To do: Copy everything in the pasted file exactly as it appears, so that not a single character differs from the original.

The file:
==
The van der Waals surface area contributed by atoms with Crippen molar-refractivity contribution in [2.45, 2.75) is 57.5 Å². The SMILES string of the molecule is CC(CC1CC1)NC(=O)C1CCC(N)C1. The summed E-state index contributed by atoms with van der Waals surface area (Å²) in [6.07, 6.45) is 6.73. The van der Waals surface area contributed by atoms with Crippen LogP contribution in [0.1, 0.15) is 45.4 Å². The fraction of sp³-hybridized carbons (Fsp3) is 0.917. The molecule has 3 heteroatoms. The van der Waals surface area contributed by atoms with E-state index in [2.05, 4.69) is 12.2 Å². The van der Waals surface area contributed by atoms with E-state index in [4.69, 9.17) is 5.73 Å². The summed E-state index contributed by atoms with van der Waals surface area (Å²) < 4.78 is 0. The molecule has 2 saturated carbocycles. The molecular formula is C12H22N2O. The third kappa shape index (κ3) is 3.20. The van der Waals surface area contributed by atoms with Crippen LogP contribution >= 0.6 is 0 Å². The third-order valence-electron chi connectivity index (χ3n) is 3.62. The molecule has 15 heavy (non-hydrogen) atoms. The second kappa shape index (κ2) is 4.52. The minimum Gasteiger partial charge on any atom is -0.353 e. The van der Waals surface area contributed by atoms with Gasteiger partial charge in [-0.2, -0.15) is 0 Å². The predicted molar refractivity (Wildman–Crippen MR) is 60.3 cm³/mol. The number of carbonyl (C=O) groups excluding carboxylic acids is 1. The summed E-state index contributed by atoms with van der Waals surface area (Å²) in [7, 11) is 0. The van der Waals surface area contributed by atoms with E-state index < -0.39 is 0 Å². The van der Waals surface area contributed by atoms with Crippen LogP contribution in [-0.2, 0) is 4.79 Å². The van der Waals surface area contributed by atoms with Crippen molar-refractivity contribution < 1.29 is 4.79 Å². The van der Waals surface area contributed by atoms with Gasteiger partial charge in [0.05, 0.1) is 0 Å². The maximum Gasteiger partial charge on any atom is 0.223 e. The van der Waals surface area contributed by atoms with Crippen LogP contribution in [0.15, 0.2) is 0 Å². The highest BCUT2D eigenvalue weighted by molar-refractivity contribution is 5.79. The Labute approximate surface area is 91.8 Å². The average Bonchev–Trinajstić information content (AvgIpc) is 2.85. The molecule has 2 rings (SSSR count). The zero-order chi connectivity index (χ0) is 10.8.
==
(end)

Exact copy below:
The van der Waals surface area contributed by atoms with Crippen molar-refractivity contribution in [2.45, 2.75) is 57.5 Å². The SMILES string of the molecule is CC(CC1CC1)NC(=O)C1CCC(N)C1. The summed E-state index contributed by atoms with van der Waals surface area (Å²) in [6.07, 6.45) is 6.73. The van der Waals surface area contributed by atoms with Crippen LogP contribution in [0.1, 0.15) is 45.4 Å². The fraction of sp³-hybridized carbons (Fsp3) is 0.917. The molecule has 3 heteroatoms. The van der Waals surface area contributed by atoms with E-state index in [2.05, 4.69) is 12.2 Å². The van der Waals surface area contributed by atoms with E-state index in [4.69, 9.17) is 5.73 Å². The summed E-state index contributed by atoms with van der Waals surface area (Å²) < 4.78 is 0. The molecule has 2 saturated carbocycles. The molecular formula is C12H22N2O. The third kappa shape index (κ3) is 3.20. The van der Waals surface area contributed by atoms with Crippen LogP contribution >= 0.6 is 0 Å². The third-order valence-electron chi connectivity index (χ3n) is 3.62. The molecule has 15 heavy (non-hydrogen) atoms. The second kappa shape index (κ2) is 4.52. The minimum Gasteiger partial charge on any atom is -0.353 e. The van der Waals surface area contributed by atoms with Gasteiger partial charge in [-0.2, -0.15) is 0 Å². The predicted molar refractivity (Wildman–Crippen MR) is 60.3 cm³/mol. The number of carbonyl (C=O) groups excluding carboxylic acids is 1. The summed E-state index contributed by atoms with van der Waals surface area (Å²) in [7, 11) is 0. The van der Waals surface area contributed by atoms with E-state index < -0.39 is 0 Å². The van der Waals surface area contributed by atoms with Crippen LogP contribution in [-0.2, 0) is 4.79 Å². The van der Waals surface area contributed by atoms with Crippen molar-refractivity contribution < 1.29 is 4.79 Å². The van der Waals surface area contributed by atoms with Gasteiger partial charge in [0.05, 0.1) is 0 Å². The maximum Gasteiger partial charge on any atom is 0.223 e. The van der Waals surface area contributed by atoms with Crippen LogP contribution in [0.15, 0.2) is 0 Å². The highest BCUT2D eigenvalue weighted by molar-refractivity contribution is 5.79. The Labute approximate surface area is 91.8 Å². The average Bonchev–Trinajstić information content (AvgIpc) is 2.85. The molecule has 2 rings (SSSR count). The zero-order chi connectivity index (χ0) is 10.8.